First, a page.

Managing your online identity and keeping your image professional on social media has never been more important than today. Nowadays, when billions of people use social media to connect with friends, family, and business contacts, there’s value in making sure your online profile is clean.
On Twitter, one of the most popular platforms among professionals, looking every bit as cultured and educated as possible is even more vital for new graduates looking for career opportunities, seasoned employees or experts looking to build their names, and businesses growing their brands online.
Here are some tips for how you can command respect on Twitter, not just from your existing followers but also from future employers, colleagues, and clients.
Pick a Professional Profile Picture
Your profile picture is one of the first things people notice on Twitter. When your tweets appear on their feed, it’s not your bio that they read first (though it’s equally important that you don’t leave your bio empty).
So use a photo that reflects the kind of image you want to present on the platform. Selfies are okay but only if you didn’t take them in front of the bath mirror or store changing rooms, and if you aren’t wearing clothes more appropriate for clubbing or from last year’s Christmas costume party.
Opt for a headshot where your eyes are looking straight at the camera. There’s a science behind showing your eyes in your social media pictures and if you’re a brand, you’d benefit a lot from using this strategy. Here is an example of a professional profile picture.
You can clearly see his eyes and face, giving you the opportunity to go ‘Hey! It’s, you know, that guy who was in that funny movie. Remember? Rick…or something.’ 😉
Another good marketing tactic you can use to grow your Twitter presence is buying Twitter Followers. Having a strong following on Twitter helps build your authority. With a massive number of people following you, other users on the platform will want to follow you too. That’s how you can use bought followers to increase your influence on the platform.
Brand Your Account
Your profile picture along with your cover photo are crucial parts of your branding. Aside from photos, though, your Twitter handle is also important in making an impression and building your brand on the platform.
Your username should reflect your personal and business brand values. If possible, use your name or your business name. If your name is already taken, choose something very close to it. You can also change your existing username if you want to.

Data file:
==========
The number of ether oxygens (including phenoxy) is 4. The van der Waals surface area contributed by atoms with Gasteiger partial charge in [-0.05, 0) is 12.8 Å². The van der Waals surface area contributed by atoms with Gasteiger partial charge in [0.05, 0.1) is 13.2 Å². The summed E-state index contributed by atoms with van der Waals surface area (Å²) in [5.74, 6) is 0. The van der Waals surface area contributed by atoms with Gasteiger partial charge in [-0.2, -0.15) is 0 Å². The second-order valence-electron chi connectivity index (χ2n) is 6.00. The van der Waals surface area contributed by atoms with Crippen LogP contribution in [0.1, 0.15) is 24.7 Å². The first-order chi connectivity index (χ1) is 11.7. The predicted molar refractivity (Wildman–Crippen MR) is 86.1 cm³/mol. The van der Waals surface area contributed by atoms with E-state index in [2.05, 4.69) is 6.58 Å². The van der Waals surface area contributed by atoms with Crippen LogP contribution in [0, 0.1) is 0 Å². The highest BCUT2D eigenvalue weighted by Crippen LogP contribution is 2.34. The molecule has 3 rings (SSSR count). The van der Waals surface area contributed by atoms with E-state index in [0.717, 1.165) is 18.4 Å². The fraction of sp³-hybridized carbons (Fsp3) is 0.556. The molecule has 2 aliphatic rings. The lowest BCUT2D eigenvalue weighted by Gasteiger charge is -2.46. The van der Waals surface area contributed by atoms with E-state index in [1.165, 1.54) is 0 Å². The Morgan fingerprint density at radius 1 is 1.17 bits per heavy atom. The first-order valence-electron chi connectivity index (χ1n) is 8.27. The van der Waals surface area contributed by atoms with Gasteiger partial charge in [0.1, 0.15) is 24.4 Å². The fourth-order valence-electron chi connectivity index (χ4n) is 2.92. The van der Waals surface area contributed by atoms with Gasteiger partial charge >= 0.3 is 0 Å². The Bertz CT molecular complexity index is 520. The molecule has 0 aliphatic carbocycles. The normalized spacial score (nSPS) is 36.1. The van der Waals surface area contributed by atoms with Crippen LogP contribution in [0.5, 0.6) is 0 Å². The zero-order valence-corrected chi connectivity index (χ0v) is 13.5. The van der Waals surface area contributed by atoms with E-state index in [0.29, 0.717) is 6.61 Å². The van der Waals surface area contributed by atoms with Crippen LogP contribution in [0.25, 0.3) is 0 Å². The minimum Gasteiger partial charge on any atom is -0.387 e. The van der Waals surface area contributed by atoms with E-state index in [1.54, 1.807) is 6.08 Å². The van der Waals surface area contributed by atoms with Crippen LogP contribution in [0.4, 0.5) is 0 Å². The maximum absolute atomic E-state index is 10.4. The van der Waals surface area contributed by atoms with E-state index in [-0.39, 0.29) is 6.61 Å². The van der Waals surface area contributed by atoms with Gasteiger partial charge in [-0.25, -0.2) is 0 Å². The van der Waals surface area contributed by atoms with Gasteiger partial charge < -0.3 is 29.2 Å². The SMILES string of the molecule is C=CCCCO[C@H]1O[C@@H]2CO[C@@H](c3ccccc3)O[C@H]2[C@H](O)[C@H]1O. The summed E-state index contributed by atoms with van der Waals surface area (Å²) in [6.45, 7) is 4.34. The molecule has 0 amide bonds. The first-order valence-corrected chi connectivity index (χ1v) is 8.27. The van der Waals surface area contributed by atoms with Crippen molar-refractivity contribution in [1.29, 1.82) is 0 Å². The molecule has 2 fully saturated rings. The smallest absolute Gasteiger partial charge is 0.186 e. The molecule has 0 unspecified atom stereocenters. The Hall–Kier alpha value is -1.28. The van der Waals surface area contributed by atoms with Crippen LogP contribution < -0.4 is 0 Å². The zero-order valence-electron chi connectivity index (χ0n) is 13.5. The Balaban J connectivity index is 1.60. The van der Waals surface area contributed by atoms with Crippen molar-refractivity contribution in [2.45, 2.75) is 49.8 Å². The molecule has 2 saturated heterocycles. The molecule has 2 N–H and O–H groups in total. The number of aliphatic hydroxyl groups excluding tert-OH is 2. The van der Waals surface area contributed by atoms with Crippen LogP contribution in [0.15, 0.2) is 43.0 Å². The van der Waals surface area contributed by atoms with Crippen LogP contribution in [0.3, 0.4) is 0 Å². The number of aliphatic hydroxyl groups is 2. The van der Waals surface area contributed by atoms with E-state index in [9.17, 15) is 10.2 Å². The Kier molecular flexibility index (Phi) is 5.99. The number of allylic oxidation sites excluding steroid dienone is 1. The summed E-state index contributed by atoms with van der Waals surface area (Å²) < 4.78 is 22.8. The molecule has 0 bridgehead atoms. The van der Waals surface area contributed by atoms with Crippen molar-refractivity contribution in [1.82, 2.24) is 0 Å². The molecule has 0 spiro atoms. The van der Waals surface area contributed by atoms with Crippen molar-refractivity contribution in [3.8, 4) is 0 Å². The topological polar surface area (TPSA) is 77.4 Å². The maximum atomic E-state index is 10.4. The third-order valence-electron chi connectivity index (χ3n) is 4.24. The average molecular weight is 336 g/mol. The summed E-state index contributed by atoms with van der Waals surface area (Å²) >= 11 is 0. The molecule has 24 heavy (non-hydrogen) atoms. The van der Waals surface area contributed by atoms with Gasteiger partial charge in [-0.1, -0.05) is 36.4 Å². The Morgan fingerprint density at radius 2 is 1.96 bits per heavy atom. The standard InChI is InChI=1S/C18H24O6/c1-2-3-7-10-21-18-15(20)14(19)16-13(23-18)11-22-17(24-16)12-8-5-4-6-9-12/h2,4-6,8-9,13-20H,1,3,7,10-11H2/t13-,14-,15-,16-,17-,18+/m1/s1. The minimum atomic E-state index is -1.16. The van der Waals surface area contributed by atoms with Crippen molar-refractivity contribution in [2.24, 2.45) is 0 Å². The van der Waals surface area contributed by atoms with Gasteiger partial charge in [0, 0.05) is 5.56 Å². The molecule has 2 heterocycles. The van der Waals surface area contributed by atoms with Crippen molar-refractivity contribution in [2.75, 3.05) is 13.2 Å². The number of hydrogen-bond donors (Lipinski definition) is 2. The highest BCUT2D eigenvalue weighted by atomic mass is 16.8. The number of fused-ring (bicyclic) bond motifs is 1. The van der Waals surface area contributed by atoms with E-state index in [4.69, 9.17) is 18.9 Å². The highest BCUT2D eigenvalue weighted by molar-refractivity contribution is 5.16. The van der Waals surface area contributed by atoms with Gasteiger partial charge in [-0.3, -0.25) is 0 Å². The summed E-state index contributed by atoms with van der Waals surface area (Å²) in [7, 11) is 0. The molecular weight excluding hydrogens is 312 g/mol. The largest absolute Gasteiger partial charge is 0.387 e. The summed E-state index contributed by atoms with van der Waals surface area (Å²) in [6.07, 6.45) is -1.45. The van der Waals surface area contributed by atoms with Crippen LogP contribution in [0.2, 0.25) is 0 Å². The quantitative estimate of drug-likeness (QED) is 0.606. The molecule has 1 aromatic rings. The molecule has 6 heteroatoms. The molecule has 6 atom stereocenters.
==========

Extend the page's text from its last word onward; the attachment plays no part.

Choose What You Post, Retweet, and Like
Your tweets, retweets and likes on Twitter are a reflection of yourself, your beliefs, principles, attitude and character. So post only what you’re comfortable with everyone on social media seeing. Retweet carefully and don’t get caught liking vengeful tweets, especially those directed at your competitors.
Avoid posting controversial stances about topics like religion and politics. Don’t post photos of yourself looking drunk or in a bad light, or anything that makes you look, in short, unprofessional.
Be careful with everything you post online because digital footprints last forever. You may delete a mistake but somebody might have taken a screenshot, and there’s no telling if it will ever resurface. You may even lose your job because of it.
The girl in the picture below lost her job after dressing up for work as a victim of the 2013 Boston marathon bombings and then posting it on Twitter for everyone to see. Not only that, her parents were doxed and threatened. Stay away from sensitive topics and don’t make them the butt of your online jokes — being careless could come back to haunt you in a big way.
Image credit: EMGN
A similar fate befell Justine Sacco, who tried to make a joke on Twitter but just came off as insensitive and in bad taste. She sent the tweet as she took off for a flight to Africa, and when she awoke as she arrived she found that she had enraged the world and lost her job. I personally remember this day well. I was living in an African country at the time, Cape Town, South Africa where she was flying to on that fateful day, and we started the #HasJustineLandedYet hashtag in anticipation.